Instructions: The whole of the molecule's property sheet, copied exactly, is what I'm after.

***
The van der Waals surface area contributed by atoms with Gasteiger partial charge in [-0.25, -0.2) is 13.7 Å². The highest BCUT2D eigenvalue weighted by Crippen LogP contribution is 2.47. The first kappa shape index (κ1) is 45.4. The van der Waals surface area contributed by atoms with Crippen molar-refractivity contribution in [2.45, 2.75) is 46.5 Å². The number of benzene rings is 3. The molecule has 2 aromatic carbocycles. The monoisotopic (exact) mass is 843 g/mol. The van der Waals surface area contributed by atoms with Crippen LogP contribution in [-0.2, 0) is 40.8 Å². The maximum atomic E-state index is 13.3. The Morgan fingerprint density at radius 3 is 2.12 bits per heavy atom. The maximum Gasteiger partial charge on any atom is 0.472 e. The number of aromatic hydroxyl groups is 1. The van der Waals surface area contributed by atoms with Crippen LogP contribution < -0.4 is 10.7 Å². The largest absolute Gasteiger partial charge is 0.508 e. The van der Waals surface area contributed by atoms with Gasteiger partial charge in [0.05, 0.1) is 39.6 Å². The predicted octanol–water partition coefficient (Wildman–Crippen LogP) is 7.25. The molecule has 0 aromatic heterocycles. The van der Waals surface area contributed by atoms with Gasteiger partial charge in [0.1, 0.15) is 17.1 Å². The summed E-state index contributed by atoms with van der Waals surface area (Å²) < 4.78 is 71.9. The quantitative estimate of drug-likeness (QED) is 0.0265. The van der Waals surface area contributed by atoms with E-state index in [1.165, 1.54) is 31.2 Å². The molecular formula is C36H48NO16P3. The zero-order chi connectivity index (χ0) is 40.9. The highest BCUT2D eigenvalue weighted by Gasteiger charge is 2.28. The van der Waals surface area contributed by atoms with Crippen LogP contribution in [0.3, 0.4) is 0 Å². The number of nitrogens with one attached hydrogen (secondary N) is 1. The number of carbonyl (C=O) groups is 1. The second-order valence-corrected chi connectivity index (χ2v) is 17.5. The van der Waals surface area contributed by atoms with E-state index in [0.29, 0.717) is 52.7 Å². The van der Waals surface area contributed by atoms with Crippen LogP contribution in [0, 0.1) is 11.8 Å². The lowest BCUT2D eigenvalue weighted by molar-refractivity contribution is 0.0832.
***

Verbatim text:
The van der Waals surface area contributed by atoms with Gasteiger partial charge in [-0.25, -0.2) is 13.7 Å². The highest BCUT2D eigenvalue weighted by Crippen LogP contribution is 2.47. The first kappa shape index (κ1) is 45.4. The van der Waals surface area contributed by atoms with Crippen molar-refractivity contribution in [2.45, 2.75) is 46.5 Å². The number of benzene rings is 3. The molecule has 2 aromatic carbocycles. The monoisotopic (exact) mass is 843 g/mol. The van der Waals surface area contributed by atoms with Crippen LogP contribution in [-0.2, 0) is 40.8 Å². The maximum atomic E-state index is 13.3. The Morgan fingerprint density at radius 3 is 2.12 bits per heavy atom. The maximum Gasteiger partial charge on any atom is 0.472 e. The number of aromatic hydroxyl groups is 1. The van der Waals surface area contributed by atoms with Crippen LogP contribution < -0.4 is 10.7 Å². The largest absolute Gasteiger partial charge is 0.508 e. The van der Waals surface area contributed by atoms with Gasteiger partial charge in [0.05, 0.1) is 39.6 Å². The predicted octanol–water partition coefficient (Wildman–Crippen LogP) is 7.25. The molecule has 0 aromatic heterocycles. The van der Waals surface area contributed by atoms with Gasteiger partial charge in [0.1, 0.15) is 17.1 Å². The summed E-state index contributed by atoms with van der Waals surface area (Å²) < 4.78 is 71.9. The quantitative estimate of drug-likeness (QED) is 0.0265. The van der Waals surface area contributed by atoms with E-state index in [1.165, 1.54) is 31.2 Å². The molecular formula is C36H48NO16P3. The zero-order chi connectivity index (χ0) is 40.9. The highest BCUT2D eigenvalue weighted by Gasteiger charge is 2.28. The van der Waals surface area contributed by atoms with Crippen LogP contribution in [0.3, 0.4) is 0 Å². The number of nitrogens with one attached hydrogen (secondary N) is 1. The number of carbonyl (C=O) groups is 1. The second-order valence-corrected chi connectivity index (χ2v) is 17.5. The van der Waals surface area contributed by atoms with E-state index in [0.29, 0.717) is 52.7 Å². The van der Waals surface area contributed by atoms with Crippen LogP contribution in [0, 0.1) is 11.8 Å². The lowest BCUT2D eigenvalue weighted by molar-refractivity contribution is 0.0832.